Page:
He’s Call The Midwife’s ‘handsome widower’, but when Olly Rix meets fans he often finds they’re more interested in telling him off than swooning.
While they like his character – Matthew Aylward, the rich, handsome landlord who’s swept nurse Trixie Franklin off her feet as well as underpinned the financial security of the midwives’ base Nonnatus House – they’re also worried he’s going to be the next chap to leave Trixie heartbroken.
‘Some of them get a bit, er, threatening,’ admits Olly, who joined the show last year when Trixie delivered Matthew’s son. His wife then died of leukaemia and this has been the slowest of slow-burn romances, moving from support to friendship and then love.
‘Fans are very protective of Trixie. They say things like, “You’d better treat her right!”
Call The Midwife is back on our screens for another emotional Christmas special. This year, the beloved midwife Trixie Franklin (Helen George) could get her happy ending with Matthew Aylward (Olly Rix)
‘I get this from people I meet on the street, in letters and even on Instagram. They’ve loved Trixie for more than a decade, so I feel quite scrutinised and watched.’
But Helen George, who plays Trixie, says he’s still seen as a heartthrob. ‘A group of trainee midwives came onto the set and they asked whether Olly was going to be in,’ she recalls.
‘When I said they’d get a chance to meet him later, they actually screamed.’
The good news then is that this year’s Midwife Christmas special is going to be even more special for Trixie fans, as we see perhaps the first man who truly deserves her trying to propose.
‘This is a story we’ve waited a long time for – it’s been 12 years,’ laughs Helen. ‘I didn’t want her to find a romance that would mean she’d lose her identity, but what I love about these two is that they work so well together.
Matthew Aylward (right) is the rich, handsome landlord who’s swept nurse Trixie Franklin off her feet (left) as well as underpinned the financial security of the midwives’ base Nonnatus House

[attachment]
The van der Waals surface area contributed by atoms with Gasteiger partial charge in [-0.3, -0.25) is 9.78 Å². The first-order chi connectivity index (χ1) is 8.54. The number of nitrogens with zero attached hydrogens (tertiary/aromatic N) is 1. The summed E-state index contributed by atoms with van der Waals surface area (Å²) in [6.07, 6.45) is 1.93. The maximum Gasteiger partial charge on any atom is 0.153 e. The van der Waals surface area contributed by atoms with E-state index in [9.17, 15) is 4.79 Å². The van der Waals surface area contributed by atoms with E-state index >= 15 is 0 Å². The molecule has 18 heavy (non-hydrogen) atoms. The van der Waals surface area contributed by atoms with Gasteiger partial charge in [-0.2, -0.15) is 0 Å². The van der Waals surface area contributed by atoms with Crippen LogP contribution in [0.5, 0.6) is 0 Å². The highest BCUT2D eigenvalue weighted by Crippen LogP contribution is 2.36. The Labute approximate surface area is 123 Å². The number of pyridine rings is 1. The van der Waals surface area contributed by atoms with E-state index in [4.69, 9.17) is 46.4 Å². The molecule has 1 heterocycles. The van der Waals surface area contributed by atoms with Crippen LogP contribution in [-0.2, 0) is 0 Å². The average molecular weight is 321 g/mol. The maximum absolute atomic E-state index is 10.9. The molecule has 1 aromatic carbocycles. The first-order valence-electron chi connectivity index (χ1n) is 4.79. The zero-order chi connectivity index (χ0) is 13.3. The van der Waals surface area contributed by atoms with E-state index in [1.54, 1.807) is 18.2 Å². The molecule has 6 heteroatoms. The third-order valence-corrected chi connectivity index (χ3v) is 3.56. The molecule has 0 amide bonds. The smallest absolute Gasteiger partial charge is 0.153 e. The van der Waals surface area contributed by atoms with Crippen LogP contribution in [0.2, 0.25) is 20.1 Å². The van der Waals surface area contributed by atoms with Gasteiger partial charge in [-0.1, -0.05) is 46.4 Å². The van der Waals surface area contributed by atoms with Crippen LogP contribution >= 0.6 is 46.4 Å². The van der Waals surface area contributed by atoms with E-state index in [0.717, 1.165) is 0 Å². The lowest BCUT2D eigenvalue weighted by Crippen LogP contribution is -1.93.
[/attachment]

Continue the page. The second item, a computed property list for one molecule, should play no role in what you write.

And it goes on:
Matthew has become integral to Nonnatus hous and Trixie still has the freedom of her career. He’s someone who comes into her world and has his own part in it.’
Helen’s real life has often been referenced in Call The Midwife. The final story of the last series, which featured a pregnant woman being ill with cholestasis, was inspired by Helen’s own experience.
She’s had the liver disorder during both her pregnancies with her daughters Wren and Lark. Not only does it cause itching, it can affect the baby and lead to premature labour and stillbirth.
Helen – whose partner is Jack Ashton (who played Trixie’s former fiancé the Rev Tom Hereward) – ended up going into labour early with Lark last year while working on the set of DI Ray.
‘I started having twinges when we were in the middle of a scene and I thought, “Oh, I’d better get going,”’ she recalls.
Trixie can be a bit of a nightmare. She’s brilliant but demands a lot of people
‘Thankfully it was the last scene. I got on a train and someone recognised me and said, “We’re going to have to call the midwife!” and I thought, “You have no idea!” I kept my legs shut and the next morning I was giving birth.’
Another issue the show has highlighted is Thalidomide, and that comes up in the Christmas storyline as we catch up with Susan Mullucks, who was born without hands or feet in season five. She’s now a sprightly sixyear-old, eager to play with her peers but struggling with mobility.
As ever, joy and tragedy sit cheek-by-jowl in this snow-filled Christmas special. Two midwives are gone by the end of the episode, babies are born and the community of Poplar – still suffering from the shock of the train crash in the last series – has been brought together by handyman Fred (Cliff Parisi) for an Opportunity Knocks-style talent show.
The episode provides a curtain raiser for series 12 – set in 1968 – which begins in January. There are social issues such as Enoch Powell’s Rivers of Blood speech, a new nun and a wedding for Trixie.
But don’t expect things to run smoothly. There’s a lost tiara, a wedding dress to design and the odd row between our lovebirds.
‘Trixie can be a bit of a nightmare,’ whispers Helen. ‘I think she’s brilliant, obviously, but she demands a lot of people.
‘She challenges Matthew, who’s come from this life where he’s never known poverty, and she takes him down into the dirt, the mess, the disease, the fleas. She confronts him and they fight a lot, but that’s real life, isn’t it? Call The Midwife is about life with all its messes.’
- Call The Midwife, Christmas Day, 7.55pm, BBC1
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